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TMCNet:  Cape high schools boost engineering classes

[September 25, 2011]

Cape high schools boost engineering classes

HARWICH, Sep 25, 2011 (Cape Cod Times - McClatchy-Tribune Information Services via COMTEX) -- John Bowman, 16, is taking a new engineering class at Cape Cod Technical Regional High School, starting this September, to see if the problem-solving science interests him.


"Engineering fits right in with my welding shop, with its blueprints and stuff," the Yarmouth junior said, "and I've heard it's a great field to get into, especially now with so many bridges starting to crumble." John is among 33 juniors who are taking the new Introduction to Engineering Design course at the Harwich-based school, which serves students from Provincetown to Mashpee. Also a new two-year physics, technology and engineering lab is available as either a core course or a science elective, and the school is looking to add new courses next year.

"Really, a lot of students and even adults don't know what an engineer does," Cape Tech School Supt. Robert Sanborn said. "Part of the reason for this is to get kids interested and to inspire a group of them to go on to become engineers, which America is in desperate need of producing. Also, engineering is where the high-paying jobs are." The technical school is the latest among Cape high schools to change curriculums, partly in response to a state and national push to expose students to careers in science, technology, engineering and mathematics, also referred to as STEM.

At Upper Cape Tech, an electronics program was converted to a four-grade engineering program three years ago to give students "a smattering of all the different engineering technologies -- civil, mechanical, electrical -- so they can see what their interest is and plan what they will do in the future," principal Bob Dutch said.

One of the technical school's goals is to prepare students for employment after graduation, Upper Cape Tech Supt. Kevin Farr said, and there are Cape jobs available for students with an engineering background at spinoff companies from the Woods Hole Oceanographic Institution.

In addition, many of the students at both Cape Tech and Upper Cape Tech with good math skills and/or an interest in how things work already have pursued degrees in engineering in the last several years "and that's without us promoting it," Cape Tech's Sanborn said.

Many Cape school superintendents were inspired by a talk in May by Ioannis Miaoulis, president and director of the Museum of Science in Boston. He believes that students, starting as early as kindergarten, should learn more about engineering in our everyday world.

At the Harwich Middle School this year, students in all grades can take a new STEM course taught by metal sculptor Mike Newby, the new teacher in the industrial arts department.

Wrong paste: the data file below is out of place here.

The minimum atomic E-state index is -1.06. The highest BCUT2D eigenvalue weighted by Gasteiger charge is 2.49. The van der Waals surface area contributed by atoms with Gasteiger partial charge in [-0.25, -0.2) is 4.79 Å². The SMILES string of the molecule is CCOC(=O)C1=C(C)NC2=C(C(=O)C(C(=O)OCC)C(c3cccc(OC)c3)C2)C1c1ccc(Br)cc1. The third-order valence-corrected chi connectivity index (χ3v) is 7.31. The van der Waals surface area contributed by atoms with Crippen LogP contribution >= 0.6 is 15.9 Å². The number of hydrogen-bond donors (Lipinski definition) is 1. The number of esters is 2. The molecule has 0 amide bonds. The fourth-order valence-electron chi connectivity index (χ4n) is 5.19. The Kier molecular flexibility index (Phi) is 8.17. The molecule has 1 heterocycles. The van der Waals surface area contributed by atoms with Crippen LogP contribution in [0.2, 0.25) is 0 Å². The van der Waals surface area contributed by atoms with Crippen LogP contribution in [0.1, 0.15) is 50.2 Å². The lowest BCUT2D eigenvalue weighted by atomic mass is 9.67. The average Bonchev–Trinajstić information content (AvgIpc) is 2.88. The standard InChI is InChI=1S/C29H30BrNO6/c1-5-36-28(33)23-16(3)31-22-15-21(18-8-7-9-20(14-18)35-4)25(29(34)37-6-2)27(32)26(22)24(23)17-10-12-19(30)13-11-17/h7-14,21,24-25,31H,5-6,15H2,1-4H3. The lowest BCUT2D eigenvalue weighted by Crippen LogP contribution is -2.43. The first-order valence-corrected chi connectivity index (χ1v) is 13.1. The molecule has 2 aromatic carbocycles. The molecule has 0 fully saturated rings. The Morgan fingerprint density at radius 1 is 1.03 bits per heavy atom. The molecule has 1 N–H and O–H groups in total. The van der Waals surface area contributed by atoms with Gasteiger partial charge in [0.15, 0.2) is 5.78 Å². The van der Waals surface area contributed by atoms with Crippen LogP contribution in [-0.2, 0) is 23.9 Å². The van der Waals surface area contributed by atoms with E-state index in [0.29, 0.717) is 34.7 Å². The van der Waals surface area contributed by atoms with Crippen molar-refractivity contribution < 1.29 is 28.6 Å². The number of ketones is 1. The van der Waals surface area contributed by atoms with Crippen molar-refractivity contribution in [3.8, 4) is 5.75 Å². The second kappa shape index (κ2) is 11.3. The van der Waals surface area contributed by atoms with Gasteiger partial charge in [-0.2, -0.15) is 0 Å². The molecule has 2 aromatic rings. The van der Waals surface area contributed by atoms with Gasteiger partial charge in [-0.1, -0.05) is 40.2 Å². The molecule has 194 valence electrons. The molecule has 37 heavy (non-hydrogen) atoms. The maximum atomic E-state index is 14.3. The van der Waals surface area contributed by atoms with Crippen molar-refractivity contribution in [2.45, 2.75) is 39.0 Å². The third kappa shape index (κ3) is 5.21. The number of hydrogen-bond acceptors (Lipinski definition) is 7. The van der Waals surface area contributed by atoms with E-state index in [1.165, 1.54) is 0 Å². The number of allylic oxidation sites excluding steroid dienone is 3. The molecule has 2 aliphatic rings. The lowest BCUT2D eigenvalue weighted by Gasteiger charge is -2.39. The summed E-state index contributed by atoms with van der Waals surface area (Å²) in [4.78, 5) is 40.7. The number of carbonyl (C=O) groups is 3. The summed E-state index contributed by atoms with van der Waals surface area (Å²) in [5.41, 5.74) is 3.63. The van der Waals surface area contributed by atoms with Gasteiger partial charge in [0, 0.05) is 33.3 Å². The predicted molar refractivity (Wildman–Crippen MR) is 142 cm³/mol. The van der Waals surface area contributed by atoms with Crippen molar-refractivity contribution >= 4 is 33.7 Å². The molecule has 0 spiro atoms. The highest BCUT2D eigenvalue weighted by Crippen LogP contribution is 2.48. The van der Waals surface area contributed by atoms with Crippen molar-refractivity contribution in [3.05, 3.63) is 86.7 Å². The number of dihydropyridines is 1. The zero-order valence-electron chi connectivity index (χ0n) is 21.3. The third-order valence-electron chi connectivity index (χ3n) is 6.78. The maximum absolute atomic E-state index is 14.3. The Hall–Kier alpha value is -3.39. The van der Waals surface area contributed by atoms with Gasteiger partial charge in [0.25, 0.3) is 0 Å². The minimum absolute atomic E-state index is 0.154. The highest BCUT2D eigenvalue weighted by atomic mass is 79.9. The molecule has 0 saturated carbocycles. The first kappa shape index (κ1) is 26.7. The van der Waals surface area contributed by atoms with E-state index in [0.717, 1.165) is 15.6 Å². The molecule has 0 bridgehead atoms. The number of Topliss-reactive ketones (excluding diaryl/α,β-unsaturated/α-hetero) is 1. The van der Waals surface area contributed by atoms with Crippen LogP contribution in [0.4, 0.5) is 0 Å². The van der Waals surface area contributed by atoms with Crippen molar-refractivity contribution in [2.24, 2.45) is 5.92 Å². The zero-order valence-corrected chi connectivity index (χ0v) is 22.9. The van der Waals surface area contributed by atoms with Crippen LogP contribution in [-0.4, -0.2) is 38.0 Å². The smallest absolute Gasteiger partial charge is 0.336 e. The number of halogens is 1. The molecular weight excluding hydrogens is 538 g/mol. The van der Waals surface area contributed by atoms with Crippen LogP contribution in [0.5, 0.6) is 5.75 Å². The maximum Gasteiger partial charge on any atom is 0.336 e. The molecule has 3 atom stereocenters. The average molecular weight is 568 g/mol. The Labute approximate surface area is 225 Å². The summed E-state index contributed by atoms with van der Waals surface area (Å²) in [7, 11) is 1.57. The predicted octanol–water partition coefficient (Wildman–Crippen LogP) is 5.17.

Harwich Middle School Principal Len Phelan and Harwich schools Supt. Carolyn Cragin searched for months to find the right person for a program about "the design process and problem-solving approach that is the essence of engineering," Cragin said.

The students then can feed into the high school's three-year old engineering courses that began when a new teacher replaced a computer teacher.

"By the second year, interest in the course had doubled, and we've expanded into a robotics club," Cragin said.

She expects the engineering opportunities to increase when Harwich and Chatham schools combine in the new Monomoy region in 2014. Chatham schools already work with the Chatham Marconi Maritime Center to learn about telecommunications. The school also has two engineering courses.

The change in curriculum reflects how the world is changing.

When Upper Cape Tech offered electronics, "in the world around us, everything needed to be repaired and there was a market for those skills," Farr said. "In the disposable digital world that we're in, much of it has to do with designing the next disposable widget, and we hope the people who do that are from our school." And yet the world is still a place where students wonder, "Why do I have to learn this?" a question that exposure to engineering can answer, Elizabeth Berwick said, a math teacher at Cape Tech for several years and now the school's new engineering teacher.

"I'm looking forward to applying the math or science they are learning to the engineering design process," Berwick said, who also has a degree in mechanical engineering. "I'm hoping that this (engineering course) will start to answer that question for them." Cragin also described engineering as "a place where the real-life application of science and math becomes evident to students. Engineering is a very viable career path and it helps students understand their world and how things that are part of everyday life, such as technology, have been developed and evolved over time." ___ (c)2011 the Cape Cod Times (Hyannis, Mass.) Visit the Cape Cod Times (Hyannis, Mass.) at www.capecodonline.com Distributed by MCT Information Services

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